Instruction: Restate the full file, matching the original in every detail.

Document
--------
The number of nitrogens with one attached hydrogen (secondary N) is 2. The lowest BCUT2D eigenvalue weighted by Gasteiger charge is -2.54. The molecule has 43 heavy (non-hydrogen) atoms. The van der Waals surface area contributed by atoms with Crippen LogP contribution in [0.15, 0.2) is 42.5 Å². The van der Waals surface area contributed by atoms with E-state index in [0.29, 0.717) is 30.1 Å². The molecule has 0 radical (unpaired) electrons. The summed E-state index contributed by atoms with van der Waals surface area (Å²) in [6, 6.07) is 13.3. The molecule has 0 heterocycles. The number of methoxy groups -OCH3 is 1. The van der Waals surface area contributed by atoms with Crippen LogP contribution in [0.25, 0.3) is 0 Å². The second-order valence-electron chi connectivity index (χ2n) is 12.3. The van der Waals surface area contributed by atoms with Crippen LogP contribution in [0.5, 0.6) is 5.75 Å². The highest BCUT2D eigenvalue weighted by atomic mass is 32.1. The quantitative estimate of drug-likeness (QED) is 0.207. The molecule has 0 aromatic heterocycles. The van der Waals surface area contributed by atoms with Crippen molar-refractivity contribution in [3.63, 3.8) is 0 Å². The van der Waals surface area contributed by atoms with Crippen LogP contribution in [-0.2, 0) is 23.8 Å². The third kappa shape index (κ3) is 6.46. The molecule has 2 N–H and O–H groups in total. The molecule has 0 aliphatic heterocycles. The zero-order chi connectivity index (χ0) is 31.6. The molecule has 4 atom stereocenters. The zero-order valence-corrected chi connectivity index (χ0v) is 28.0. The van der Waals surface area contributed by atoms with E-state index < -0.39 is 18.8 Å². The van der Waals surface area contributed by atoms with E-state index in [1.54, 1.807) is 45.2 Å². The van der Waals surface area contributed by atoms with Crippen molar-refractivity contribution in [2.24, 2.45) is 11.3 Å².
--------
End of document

The number of nitrogens with one attached hydrogen (secondary N) is 2. The lowest BCUT2D eigenvalue weighted by Gasteiger charge is -2.54. The molecule has 43 heavy (non-hydrogen) atoms. The van der Waals surface area contributed by atoms with Crippen LogP contribution in [0.15, 0.2) is 42.5 Å². The van der Waals surface area contributed by atoms with E-state index in [0.29, 0.717) is 30.1 Å². The molecule has 0 radical (unpaired) electrons. The summed E-state index contributed by atoms with van der Waals surface area (Å²) in [6, 6.07) is 13.3. The molecule has 0 heterocycles. The number of methoxy groups -OCH3 is 1. The van der Waals surface area contributed by atoms with Crippen LogP contribution in [0.25, 0.3) is 0 Å². The second-order valence-electron chi connectivity index (χ2n) is 12.3. The van der Waals surface area contributed by atoms with Crippen LogP contribution in [0.5, 0.6) is 5.75 Å². The highest BCUT2D eigenvalue weighted by atomic mass is 32.1. The quantitative estimate of drug-likeness (QED) is 0.207. The molecule has 0 aromatic heterocycles. The van der Waals surface area contributed by atoms with Crippen molar-refractivity contribution in [3.63, 3.8) is 0 Å². The van der Waals surface area contributed by atoms with Crippen LogP contribution in [-0.2, 0) is 23.8 Å². The third kappa shape index (κ3) is 6.46. The molecule has 2 N–H and O–H groups in total. The molecule has 0 aliphatic heterocycles. The zero-order chi connectivity index (χ0) is 31.6. The molecule has 4 atom stereocenters. The zero-order valence-corrected chi connectivity index (χ0v) is 28.0. The van der Waals surface area contributed by atoms with E-state index < -0.39 is 18.8 Å². The van der Waals surface area contributed by atoms with E-state index in [1.54, 1.807) is 45.2 Å². The van der Waals surface area contributed by atoms with Crippen molar-refractivity contribution in [2.24, 2.45) is 11.3 Å².